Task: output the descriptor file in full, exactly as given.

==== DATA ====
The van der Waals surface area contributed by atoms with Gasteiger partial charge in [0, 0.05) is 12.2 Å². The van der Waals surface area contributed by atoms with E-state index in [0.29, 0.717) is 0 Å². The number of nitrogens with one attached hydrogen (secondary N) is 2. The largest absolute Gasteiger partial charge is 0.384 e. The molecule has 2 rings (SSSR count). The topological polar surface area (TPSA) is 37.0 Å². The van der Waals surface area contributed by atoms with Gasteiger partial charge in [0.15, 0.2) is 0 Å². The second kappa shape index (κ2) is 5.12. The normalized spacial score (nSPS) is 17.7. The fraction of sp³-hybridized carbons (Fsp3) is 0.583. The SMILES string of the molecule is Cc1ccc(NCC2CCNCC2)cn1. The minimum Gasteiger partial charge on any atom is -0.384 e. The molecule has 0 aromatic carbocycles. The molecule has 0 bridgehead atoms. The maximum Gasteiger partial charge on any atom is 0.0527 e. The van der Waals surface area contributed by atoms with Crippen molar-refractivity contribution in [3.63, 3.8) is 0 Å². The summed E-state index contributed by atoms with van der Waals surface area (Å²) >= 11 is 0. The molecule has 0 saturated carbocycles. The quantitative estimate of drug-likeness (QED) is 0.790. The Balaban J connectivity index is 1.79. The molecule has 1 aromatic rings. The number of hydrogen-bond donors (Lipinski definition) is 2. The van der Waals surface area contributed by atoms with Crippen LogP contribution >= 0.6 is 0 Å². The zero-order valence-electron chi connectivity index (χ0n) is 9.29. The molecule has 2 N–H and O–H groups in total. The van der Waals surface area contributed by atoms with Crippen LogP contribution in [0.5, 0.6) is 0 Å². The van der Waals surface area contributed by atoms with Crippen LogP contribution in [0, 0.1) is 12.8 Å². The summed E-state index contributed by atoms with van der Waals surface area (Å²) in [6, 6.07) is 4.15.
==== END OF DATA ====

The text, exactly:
The van der Waals surface area contributed by atoms with Gasteiger partial charge in [0, 0.05) is 12.2 Å². The van der Waals surface area contributed by atoms with E-state index in [0.29, 0.717) is 0 Å². The number of nitrogens with one attached hydrogen (secondary N) is 2. The largest absolute Gasteiger partial charge is 0.384 e. The molecule has 2 rings (SSSR count). The topological polar surface area (TPSA) is 37.0 Å². The van der Waals surface area contributed by atoms with Gasteiger partial charge in [0.15, 0.2) is 0 Å². The second kappa shape index (κ2) is 5.12. The normalized spacial score (nSPS) is 17.7. The fraction of sp³-hybridized carbons (Fsp3) is 0.583. The SMILES string of the molecule is Cc1ccc(NCC2CCNCC2)cn1. The minimum Gasteiger partial charge on any atom is -0.384 e. The molecule has 0 aromatic carbocycles. The molecule has 0 bridgehead atoms. The maximum Gasteiger partial charge on any atom is 0.0527 e. The van der Waals surface area contributed by atoms with Crippen molar-refractivity contribution in [3.63, 3.8) is 0 Å². The summed E-state index contributed by atoms with van der Waals surface area (Å²) >= 11 is 0. The molecule has 0 saturated carbocycles. The quantitative estimate of drug-likeness (QED) is 0.790. The Balaban J connectivity index is 1.79. The molecule has 1 aromatic rings. The number of hydrogen-bond donors (Lipinski definition) is 2. The van der Waals surface area contributed by atoms with Crippen LogP contribution >= 0.6 is 0 Å². The zero-order valence-electron chi connectivity index (χ0n) is 9.29. The molecule has 2 N–H and O–H groups in total. The van der Waals surface area contributed by atoms with Crippen LogP contribution in [0.5, 0.6) is 0 Å². The van der Waals surface area contributed by atoms with Crippen LogP contribution in [0, 0.1) is 12.8 Å². The summed E-state index contributed by atoms with van der Waals surface area (Å²) in [6, 6.07) is 4.15.